Hakkinen, we are led to believe, is something of a United fan, although he admits this was the first big match he had ever been to. Another German, Michael Schumacher, stands in the path of Hakkinen's sporting cause in the Spanish Grand Prix and he can scarcely afford to be contained.
Schumacher, winner of the last two races, the San Marino and Monaco Grands Prix, leads Hakkinen by 12 points in the Formula One World Championship standings, but knows the McLaren-Mercedes ought to reassert its supremacy over the Ferrari on this circuit. If that does not prove to be the case then McLaren and Hakkinen will realise they have serious problems defending their titles.
Hakkinen said: "It wouldn't be a disaster if we didn't win this race, but it would be very close to it. We have done plenty of testing here and have been able to get a good balance on the car, so I am quite confident.
"Formula One can change so quickly. Michael is leading because of the last two races, that's all. In another two races I could turn it round again. We have had reliability problems because the car is so complicated. More so than last season. That makes it fragile. It takes people longer to understand it, to learn and make it reliable. But we are working hard as a team. I would not want to sound critical because I know how much effort the team are putting in."
Schumacher acknowledges he will be hard pressed to sustain his championship advantage here, yet is content with Ferrari's progress. He said: "As expected, Monaco was a good circuit for us, while this is probably the worst. It will be a difficult weekend for us. Here it is flat, less bumpy, with faster speeds and corners. It is completely different. This favours the McLaren, but it is not impossible for us to improve."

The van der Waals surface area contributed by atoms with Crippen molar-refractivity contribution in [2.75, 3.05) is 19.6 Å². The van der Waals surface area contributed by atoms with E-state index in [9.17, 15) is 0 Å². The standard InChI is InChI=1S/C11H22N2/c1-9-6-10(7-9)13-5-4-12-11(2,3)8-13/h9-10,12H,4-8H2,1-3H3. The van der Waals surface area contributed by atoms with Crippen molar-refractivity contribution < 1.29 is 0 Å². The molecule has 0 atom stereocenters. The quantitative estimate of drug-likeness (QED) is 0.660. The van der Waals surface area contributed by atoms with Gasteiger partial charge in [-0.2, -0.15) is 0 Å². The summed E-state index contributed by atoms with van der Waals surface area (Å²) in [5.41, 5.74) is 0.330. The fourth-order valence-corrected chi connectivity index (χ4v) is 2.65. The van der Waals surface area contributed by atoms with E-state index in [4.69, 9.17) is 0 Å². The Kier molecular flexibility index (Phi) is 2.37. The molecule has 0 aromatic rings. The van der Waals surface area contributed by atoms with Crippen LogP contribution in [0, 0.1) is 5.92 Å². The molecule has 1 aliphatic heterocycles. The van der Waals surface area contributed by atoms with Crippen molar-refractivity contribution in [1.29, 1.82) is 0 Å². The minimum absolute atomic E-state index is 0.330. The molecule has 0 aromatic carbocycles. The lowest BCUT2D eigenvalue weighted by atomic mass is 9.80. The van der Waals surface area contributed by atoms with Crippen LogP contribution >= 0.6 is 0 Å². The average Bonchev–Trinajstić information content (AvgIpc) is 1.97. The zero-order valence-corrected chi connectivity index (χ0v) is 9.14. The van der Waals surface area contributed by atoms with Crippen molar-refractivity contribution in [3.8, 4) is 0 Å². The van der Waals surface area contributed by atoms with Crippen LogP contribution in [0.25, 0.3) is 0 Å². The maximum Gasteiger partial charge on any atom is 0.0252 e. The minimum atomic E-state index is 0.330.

Or for Schumacher and his technical director, Ross Brawn, to improvise, or for the heavens to intervene, as the Germans suspect they did in the European Cup final on Wednesday evening. Schumacher does not, however, anticipate mechanical intervention from any other team than McLaren.
The season has settled into a predictable duel between Ferrari and McLaren, and the man recognised as the world's outstanding driver envisages no change to that scenario. He said: "If you look at the points situation you would have to say it's down to four people, two from Ferrari and two from McLaren."
Eddie Irvine, Ferrari's No 2, is currently second in the championship but represents no threat to Schumacher. David Coulthard, having been unable to finish in three of the four races, in the other McLaren, is already under pressure to mount a credible challenge.